Along the banks of the Tigris and Euphrates Rivers in Iraq sit places of worship where Muslim imams, sheikhs and sages are buried. For centuries, devotees have been drawn to the sites for prayers and meditation as well as to tap into the mystical powers of the shrines.
Shrines that prove to be lacking in the supernatural powers needed to help solve the devotees’ personal issues and meet their needs or provide clues that can serve as religious guidelines are derided and passed by as if they did not exist.
According to various Iraqi proverbs, there is also a belief that political leaders need to show the necessary powers and courage to make positive impacts and create history.
Yet, over the centuries anger over persecution and other harsh policies have led Iraqis to revolt and to topple leaders who have relied on brute force and ruthlessness as their greatest virtues.
It was this dilemma of democracy and tyranny that the Iraqis had hoped to resolve with the ouster of former dictator Saddam Hussein after the US-led invasion of the country in 2003.
When Iraqi Prime Minister Mustafa Al-Kadhimi moved last week to crackdown on an unruly Shia militia in the country, many Iraqis breathed a sigh of relief that they had finally got a leader prepared to end the miserable state of lawlessness of the post-Saddam era.
However, it would be quixotic to assume that Al-Kadhimi has succeeded in deterring one rogue militia using such means when there are also greater threats staring Iraq in the face, including risks of further escalation with other militias and with their sponsor Iran.
Iraqi security officers stormed a stronghold packed with rockets ready to be fired belonging to the powerful Iran-backed Kataib Hizbullah (KH) militia in Iraq on Friday in a blitz assault that detained more than a dozen members of the group.
A spokesman for Al-Kadhimi said the operation was carried out to “restore the state’s prestige” and to prevent rocket attacks on Baghdad’s Green Zone that hosts key government offices and foreign diplomatic missions.
Iraq’s military said the predawn raid, carried out by the US-trained Iraqi Counter Terrorism Service (CTS), was directed at militiamen suspected of firing rockets at foreign embassies in Baghdad’s fortified Green Zone and international airport.
It said the Iraqi authorities were questioning 14 men detained during the raid, which had been based on intelligence gathered about a planned attack on the Green Zone. Unnamed officials told local media outlets that among the detainees were three KH commanders and one Iranian.
The raid was the most forceful action taken by Iraqi forces against a major Iran-backed militia in years, and it underscored Al-Kadhimi’s determination to rein in militia groups that have attacked US installations.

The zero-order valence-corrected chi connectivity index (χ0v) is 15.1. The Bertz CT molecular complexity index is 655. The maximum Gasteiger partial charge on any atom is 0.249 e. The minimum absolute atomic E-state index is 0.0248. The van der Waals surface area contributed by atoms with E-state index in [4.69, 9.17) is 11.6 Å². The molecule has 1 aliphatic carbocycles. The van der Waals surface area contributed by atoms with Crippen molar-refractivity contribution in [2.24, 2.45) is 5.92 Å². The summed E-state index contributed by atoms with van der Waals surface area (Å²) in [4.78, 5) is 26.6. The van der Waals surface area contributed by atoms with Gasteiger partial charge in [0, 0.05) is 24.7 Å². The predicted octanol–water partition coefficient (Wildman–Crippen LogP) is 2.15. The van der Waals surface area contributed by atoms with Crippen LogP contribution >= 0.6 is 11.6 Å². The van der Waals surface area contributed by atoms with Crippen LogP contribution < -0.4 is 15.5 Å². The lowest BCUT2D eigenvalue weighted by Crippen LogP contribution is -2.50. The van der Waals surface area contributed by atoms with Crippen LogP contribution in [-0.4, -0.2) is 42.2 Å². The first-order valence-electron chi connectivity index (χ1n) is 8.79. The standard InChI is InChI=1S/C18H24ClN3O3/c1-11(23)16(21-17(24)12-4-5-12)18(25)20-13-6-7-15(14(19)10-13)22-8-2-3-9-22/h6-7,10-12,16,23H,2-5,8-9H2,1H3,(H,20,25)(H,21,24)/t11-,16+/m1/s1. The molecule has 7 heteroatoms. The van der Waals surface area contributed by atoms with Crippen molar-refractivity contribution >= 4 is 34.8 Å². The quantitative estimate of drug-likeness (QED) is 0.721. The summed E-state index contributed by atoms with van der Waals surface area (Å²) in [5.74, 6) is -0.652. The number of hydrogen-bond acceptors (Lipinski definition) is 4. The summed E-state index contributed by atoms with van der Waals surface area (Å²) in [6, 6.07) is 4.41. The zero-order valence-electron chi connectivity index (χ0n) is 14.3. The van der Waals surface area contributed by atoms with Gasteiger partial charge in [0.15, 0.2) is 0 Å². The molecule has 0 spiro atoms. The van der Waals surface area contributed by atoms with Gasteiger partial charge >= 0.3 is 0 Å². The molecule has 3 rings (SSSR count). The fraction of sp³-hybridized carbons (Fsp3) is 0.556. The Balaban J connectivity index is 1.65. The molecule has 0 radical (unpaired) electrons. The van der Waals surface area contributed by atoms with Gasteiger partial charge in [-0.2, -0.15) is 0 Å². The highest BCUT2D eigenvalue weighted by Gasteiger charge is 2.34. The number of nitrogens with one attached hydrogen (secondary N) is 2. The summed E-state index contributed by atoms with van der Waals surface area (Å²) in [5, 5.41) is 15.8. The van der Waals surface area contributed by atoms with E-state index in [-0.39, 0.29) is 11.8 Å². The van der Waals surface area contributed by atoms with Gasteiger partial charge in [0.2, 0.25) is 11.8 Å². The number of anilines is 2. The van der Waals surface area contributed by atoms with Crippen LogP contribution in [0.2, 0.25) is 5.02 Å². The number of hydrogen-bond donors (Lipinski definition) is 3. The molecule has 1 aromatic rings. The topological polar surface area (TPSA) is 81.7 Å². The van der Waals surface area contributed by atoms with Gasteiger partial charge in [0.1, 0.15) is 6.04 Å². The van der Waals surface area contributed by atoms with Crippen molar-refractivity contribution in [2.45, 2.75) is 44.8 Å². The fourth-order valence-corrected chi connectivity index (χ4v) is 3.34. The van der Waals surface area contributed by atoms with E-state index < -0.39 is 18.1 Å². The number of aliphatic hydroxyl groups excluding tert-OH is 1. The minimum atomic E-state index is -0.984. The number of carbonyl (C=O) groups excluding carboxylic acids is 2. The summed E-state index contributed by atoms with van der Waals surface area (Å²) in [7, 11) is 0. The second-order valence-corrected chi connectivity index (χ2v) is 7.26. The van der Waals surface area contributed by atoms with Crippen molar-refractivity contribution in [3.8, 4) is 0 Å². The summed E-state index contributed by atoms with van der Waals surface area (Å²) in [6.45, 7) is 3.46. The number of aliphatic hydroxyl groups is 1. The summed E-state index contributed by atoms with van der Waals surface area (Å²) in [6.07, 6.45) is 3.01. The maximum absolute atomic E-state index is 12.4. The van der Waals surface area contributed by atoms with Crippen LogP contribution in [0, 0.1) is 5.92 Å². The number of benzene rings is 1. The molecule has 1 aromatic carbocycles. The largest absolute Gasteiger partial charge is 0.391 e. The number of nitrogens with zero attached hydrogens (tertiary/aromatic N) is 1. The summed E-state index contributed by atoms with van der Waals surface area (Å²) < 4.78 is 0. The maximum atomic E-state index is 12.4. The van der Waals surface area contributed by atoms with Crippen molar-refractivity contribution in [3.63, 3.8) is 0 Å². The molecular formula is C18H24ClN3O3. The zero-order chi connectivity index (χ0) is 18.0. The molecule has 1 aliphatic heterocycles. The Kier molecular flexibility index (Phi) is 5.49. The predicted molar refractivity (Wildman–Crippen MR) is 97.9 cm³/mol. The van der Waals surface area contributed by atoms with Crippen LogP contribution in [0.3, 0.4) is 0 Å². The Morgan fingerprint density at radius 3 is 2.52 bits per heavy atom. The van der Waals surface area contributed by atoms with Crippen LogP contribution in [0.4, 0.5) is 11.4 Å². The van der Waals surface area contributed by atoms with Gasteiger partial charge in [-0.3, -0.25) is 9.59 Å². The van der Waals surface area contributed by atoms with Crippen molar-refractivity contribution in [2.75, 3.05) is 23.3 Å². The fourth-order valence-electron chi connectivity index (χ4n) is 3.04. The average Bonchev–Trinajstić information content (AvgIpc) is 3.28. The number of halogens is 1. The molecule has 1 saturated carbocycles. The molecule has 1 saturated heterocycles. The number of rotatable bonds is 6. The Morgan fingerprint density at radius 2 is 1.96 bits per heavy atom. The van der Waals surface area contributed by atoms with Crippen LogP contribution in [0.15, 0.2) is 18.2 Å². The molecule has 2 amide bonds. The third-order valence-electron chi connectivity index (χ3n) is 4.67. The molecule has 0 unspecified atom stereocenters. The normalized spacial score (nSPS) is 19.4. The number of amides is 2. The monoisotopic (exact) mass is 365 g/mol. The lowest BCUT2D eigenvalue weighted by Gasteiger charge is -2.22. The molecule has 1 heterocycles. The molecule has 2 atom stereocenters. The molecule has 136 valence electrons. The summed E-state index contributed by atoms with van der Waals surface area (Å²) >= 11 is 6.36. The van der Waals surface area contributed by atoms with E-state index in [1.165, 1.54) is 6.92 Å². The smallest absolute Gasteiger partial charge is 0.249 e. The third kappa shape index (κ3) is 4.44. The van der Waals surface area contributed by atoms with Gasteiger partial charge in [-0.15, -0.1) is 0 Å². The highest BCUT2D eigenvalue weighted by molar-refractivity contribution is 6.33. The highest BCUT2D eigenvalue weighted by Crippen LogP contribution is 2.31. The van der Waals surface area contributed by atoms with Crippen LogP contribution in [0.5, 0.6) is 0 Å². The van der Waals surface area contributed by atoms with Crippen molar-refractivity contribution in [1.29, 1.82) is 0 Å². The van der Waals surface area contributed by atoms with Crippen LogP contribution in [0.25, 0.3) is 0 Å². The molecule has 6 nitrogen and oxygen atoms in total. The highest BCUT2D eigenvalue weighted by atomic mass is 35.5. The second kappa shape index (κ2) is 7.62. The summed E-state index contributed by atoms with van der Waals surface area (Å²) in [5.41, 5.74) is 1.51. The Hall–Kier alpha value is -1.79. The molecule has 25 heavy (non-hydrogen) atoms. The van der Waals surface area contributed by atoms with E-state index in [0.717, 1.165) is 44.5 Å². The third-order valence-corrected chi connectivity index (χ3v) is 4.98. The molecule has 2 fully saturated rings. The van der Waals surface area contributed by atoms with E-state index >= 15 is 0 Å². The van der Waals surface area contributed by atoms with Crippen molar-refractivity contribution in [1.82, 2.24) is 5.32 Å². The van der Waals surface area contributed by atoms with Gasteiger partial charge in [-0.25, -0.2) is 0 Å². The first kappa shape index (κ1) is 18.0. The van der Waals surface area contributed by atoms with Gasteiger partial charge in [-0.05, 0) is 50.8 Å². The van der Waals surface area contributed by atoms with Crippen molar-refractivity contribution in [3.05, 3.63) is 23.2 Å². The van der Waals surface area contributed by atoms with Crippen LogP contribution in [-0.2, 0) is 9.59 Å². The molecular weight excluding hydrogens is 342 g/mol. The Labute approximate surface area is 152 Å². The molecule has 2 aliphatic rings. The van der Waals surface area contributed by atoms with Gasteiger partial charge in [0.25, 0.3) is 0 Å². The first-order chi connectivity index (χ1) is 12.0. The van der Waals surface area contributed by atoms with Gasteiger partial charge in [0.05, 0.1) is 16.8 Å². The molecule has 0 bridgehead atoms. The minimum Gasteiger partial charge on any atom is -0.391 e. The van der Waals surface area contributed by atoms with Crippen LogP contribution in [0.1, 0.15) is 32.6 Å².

Friday’s raid took place after a number of Katyusha rocket attacks near the US Embassy in Baghdad’s Green Zone and other US military sites in recent weeks. The militias stepped up their assaults after the killing of Iran’s point man in Iraq Qassem Al-Suleimani and KH leader Abu Mahdi Al-Muhandis in January.
It is not clear whether Al-Kadhimi, who took office in May and faces a tough balancing act between the various Iraqi political and sectarian groups that are vying for power, aspires to be a strong leader, or if he is ready for a fully-fledged confrontation with the militias.
Upon taking office, Al-Kadhimi vowed that he would impose controls on the weapons possessed by non-state groups and would not allow Iraq to become a theatre for a US-Iranian showdown.
Hours before the CTS raid on the militia camp in a Baghdad suburb, Al-Kadhimi sent a stern warning to unruly militia groups that his government would “carry out campaigns” to reinforce law and order in the country.
“We will not let anyone threaten to destroy the Iraqi state or threaten the sovereignty of Iraq or its social fabric,” Al-Kadhimi told a group of journalists in a televised interview.
Yet, the militias’ reactions to the raid showed how difficult it will be for Al-Kadhimi to take on groups that have come to dominate large parts of Iraq’s government, security apparatus, politics and economy.
In the hours after the operation, scores of militiamen drove gun-mounted pickup trucks towards government offices and CTS headquarters demanding the release of fellow militiamen.
In additional to this show of muscle-flexing, a spokesman for the KH threatened that the group might kill Al-Kadhimi, accusing him of “betrayal.”
“This freak and his cronies should know that the sword of the resistance will punish them if they are saved from God’s punishment,” tweeted KH Spokesperson Abu Ali Al-Askari, who had previously accused Al-Kadhimi of complicity in the US killing of Al-Suleimani and Al-Muhandis.